About the same time, DVML staff also found themselves offside with some taxi operators after signing an exclusive access deal with Dunedin Taxis, although that did not prevent later complaints about lengthy delays and slow rides home from some punters.
Other commercial successes followed, with the stadium announced as the venue for events including February's "Orientadium" student Orientation event and the 2012 New Zealand Masters Games.
However, there were notable misses, including failure to secure this year's Anzac test between the Kiwis and Kangaroos after a two-horse race with Eden Park.
Talk in December of securing a second top international musical act has also amounted to nothing, with top acts Radiohead, Lady Gaga and Bruce Springsteen mentioned but yet to materialise.
Speaking in December, just after Sir Elton's concert, Mr Davies said 2012 was looking like "a really, really exciting year".
"I'm confident that we're going to get a couple next year of the big ones that are touring," he said.
But by February this year, Mr Davies was saying fewer touring acts meant 2012 was likely to be a "thin year" for concerts.
The company also faced an unpayable rates bill in January, when it was revealed DVML had $200,000 to cover an eye-watering $2 million annual rates bill for the stadium.
Councillors voted to cut the bill to a more manageable $134,000 a year after the bill was described as a "money-go-round" capable of distorting the city's wider rating system.
Controversy raged over a vote to confirm an extension of stadium debt repayments to 40 years, and is expected to continue at the council's draft budget hearings later this month.
The arrival of the Super 15 season brought more large crowds to the stadium to support the Highlanders, with the popular Zoo section a success in attracting students.
There were farcical scenes when the stadium's ground clock failed to include stoppage time as the Highlanders clung to a 27-24 lead over the Crusaders. Taylormade Media head Ian Taylor later admitted his company took responsibility for the mistake.
There were more complaints about food and beverage service following the match, after 35% of the 400 catering staff employed to work at the stadium failed to show up.
Then came news independent auditors from PricewaterhouseCoopers had been called in by Mayor Dave Cull, amid concerns unanswered questions about the final cost of the stadium could add millions of dollars to the price tag. Results of that review are expected next week.
Then followed February's revelations the Otago Rugby Football Union, saddled with $2.2 million in debt, was on the brink of liquidation. If the union went, so too would the Otago ITM Cup team, along with an income stream for DVML expected from the team's home games at the stadium.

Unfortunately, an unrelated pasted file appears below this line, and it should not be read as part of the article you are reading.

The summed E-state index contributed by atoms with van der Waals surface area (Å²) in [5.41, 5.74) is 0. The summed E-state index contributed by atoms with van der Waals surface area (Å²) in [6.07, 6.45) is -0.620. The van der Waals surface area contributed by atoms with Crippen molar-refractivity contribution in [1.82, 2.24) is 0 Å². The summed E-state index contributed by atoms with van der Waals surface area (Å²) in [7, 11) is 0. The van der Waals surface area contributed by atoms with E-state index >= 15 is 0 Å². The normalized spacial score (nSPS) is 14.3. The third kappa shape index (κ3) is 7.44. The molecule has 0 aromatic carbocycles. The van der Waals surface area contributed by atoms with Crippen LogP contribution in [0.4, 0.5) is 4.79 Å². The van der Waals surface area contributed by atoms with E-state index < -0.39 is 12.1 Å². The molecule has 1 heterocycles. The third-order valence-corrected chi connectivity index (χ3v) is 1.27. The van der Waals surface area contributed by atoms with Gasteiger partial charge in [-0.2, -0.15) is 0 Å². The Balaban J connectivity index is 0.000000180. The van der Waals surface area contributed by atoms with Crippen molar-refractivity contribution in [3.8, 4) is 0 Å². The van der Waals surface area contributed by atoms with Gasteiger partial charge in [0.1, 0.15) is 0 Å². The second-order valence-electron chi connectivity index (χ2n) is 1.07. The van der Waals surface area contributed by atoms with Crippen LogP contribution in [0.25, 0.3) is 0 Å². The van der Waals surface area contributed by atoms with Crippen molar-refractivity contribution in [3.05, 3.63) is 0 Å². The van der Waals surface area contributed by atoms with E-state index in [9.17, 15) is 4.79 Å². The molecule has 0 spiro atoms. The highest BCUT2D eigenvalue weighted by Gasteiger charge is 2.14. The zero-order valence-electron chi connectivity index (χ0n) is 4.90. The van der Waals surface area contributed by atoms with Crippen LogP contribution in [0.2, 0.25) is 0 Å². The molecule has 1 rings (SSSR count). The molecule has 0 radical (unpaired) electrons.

It was that threat to the stadium's income, together with the risks to private sector funding which helped pay for the stadium, that prompted the council to act.
Mr Davies was called in to brief councillors in March. That concluded with a late-night deal under which the council and DVML wipe ORFU debts in return for contracts tying the team, together with the Highlanders, to the stadium.
The deal also included a package of top-tier tests and a charity North-South match to be staged at the stadium.
The same month, it was reported Canberra was considering replicating Dunedin's stadium design in the Australian capital, and the stadium was named as a finalist in the "venue of the year" and "new venue of the year" categories of this year's stadium industry awards, TheStadiumBusiness Awards 2012, with results due shortly.
However, concern about the stadium's financial viability was renewed when DVML's six-month financial report - which would confirm whether the company was running at a profit or loss - was held back from public release for "formal advice".
The report was expected to be released later this month, but, speaking in March, council finance and resources general manager Athol Stephens indicated the company faced a financial "challenge".
The venue has continued to attract events including leisure marching and the VW Nationals car show, and a steady stream of meetings and conferences, most recently the National Party's Mainland Conference.
However, the steady stream of criticism shows no sign of abating, with fresh objections to car parking raised in recent days.
The rocky road might not be the reason for Mr Davies' departure.
But it might explain that smile.